Friday 1 July 2016
Letters to the editor: Don’t trigger Article 50 in haste
At the prompting of many of my students and my own conscience, I urge our MPs in Parliament not to support a motion to trigger Article 50 of the Lisbon Treaty. It is within their democratic remit and duty as an MP to vote on whether to initiate that procedure. By voting not to do so, they will keep the UK in the EU.
The non-binding referendum and its slim majority achieved are not adequate grounds for the UK to leave the EU. For such a major decision, it is not acceptable to have matters decided by a small, simple majority.
One of the most important reasons why parliament must take a bold sovereign stand on the outcome of this small-majority advisory referendum is the interests of the young. We know that the Remain and Leave votes divided along the fault lines of age, educational level and geography. There is every reason to urge that the wishes and interests of the young — the younger, more aspirational creators of the country’s future — should be given most weight.
Some say those who could vote but chose not to only had themselves to blame, but those young people might have legitimately thought the people would not betray their future with a Brexit vote. Punishing them with this result is not the right response — the sober judgment of parliament should be on their side.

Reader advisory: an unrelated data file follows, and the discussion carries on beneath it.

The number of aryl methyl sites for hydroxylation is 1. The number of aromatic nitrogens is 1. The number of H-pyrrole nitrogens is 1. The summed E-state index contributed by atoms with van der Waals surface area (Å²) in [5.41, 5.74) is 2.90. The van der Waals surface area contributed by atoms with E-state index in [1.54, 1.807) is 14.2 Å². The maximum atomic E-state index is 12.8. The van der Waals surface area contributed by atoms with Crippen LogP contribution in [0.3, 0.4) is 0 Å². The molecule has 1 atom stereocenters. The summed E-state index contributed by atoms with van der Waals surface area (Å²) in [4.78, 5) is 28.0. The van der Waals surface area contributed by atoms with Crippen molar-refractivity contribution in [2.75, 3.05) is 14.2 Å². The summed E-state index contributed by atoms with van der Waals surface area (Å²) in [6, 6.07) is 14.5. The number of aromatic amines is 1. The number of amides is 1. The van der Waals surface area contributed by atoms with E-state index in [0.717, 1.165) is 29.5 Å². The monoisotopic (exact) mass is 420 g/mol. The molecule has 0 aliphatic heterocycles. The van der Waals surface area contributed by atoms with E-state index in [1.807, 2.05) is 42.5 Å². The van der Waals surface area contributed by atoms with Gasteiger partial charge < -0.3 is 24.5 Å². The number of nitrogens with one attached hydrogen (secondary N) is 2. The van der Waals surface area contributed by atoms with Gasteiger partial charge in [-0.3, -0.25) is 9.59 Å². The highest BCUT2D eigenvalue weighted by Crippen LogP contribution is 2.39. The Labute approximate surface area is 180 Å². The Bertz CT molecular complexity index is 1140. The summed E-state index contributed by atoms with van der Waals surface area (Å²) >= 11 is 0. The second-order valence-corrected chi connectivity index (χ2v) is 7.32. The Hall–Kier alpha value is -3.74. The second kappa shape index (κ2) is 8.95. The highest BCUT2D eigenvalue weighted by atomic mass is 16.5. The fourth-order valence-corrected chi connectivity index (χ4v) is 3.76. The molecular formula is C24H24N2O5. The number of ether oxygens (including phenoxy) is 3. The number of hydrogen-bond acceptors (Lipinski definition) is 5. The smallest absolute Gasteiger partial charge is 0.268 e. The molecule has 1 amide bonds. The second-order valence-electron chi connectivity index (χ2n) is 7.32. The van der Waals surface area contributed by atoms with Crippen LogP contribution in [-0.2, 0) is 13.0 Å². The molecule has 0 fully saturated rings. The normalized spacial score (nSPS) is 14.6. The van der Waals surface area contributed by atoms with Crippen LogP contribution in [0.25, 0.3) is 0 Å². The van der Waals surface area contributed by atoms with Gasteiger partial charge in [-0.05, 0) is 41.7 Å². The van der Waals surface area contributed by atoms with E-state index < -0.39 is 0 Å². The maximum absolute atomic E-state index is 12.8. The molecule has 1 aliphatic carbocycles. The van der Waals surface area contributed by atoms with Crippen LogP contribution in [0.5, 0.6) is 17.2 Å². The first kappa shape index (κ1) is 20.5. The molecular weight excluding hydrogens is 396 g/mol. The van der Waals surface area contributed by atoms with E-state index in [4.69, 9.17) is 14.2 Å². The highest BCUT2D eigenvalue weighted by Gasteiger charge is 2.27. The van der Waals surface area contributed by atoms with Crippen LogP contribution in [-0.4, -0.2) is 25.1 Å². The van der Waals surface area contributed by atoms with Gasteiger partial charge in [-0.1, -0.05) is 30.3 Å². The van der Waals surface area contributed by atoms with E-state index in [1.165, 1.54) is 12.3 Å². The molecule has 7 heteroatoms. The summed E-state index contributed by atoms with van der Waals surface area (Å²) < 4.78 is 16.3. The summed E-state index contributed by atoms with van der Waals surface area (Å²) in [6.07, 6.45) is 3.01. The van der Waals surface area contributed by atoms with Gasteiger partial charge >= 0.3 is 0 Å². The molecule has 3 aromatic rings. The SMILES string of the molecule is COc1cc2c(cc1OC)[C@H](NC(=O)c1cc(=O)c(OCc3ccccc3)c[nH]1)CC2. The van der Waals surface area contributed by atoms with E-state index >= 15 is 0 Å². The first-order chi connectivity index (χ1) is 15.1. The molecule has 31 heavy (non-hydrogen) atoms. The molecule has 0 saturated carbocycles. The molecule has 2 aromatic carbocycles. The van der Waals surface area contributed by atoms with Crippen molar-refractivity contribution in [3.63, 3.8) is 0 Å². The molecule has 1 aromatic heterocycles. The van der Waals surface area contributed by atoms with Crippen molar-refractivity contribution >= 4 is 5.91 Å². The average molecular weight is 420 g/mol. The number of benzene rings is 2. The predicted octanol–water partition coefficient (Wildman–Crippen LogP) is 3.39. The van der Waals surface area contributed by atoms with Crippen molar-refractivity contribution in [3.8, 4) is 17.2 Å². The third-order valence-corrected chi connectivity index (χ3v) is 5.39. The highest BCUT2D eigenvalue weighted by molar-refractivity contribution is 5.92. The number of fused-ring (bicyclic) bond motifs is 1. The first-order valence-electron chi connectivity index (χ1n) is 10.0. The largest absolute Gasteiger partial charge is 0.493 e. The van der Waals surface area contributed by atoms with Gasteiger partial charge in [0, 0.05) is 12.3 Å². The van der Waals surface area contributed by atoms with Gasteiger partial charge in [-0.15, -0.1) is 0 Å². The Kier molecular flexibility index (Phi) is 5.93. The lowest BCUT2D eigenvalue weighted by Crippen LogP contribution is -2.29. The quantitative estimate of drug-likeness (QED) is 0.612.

Prof A C Grayling, New College of the Humanities
Points to note
- This feeble minded neo-fascist is openly advocating a system in which the votes of different people are given different weight. A bit like "All the animals are equal, but some animals are more equal than others" perhaps?
- This logically challenged 'professor' is saying that many young didn't vote because they thought the vote would go their way anyway. Several problems with that, which I'm sure he will have difficulty grasping:
(a) He gives no evidence for that post-hoc explanation
(b) Even if it were true, what about the corresponding position being taken by the other side? Perhaps there were a load of Brexiters that didn't vote because they too thought they were going to win anyway?
(c) Or what about yet another group of Brexiters that didn't vote because they thought they had no chance of winning?
I think Mr. Grayling needs to take a Democracy 101 course at some 6th form college, to grasp what the whole point of democratic voting is, and how it necessarily rests on somewhat arbitrary fundamentals.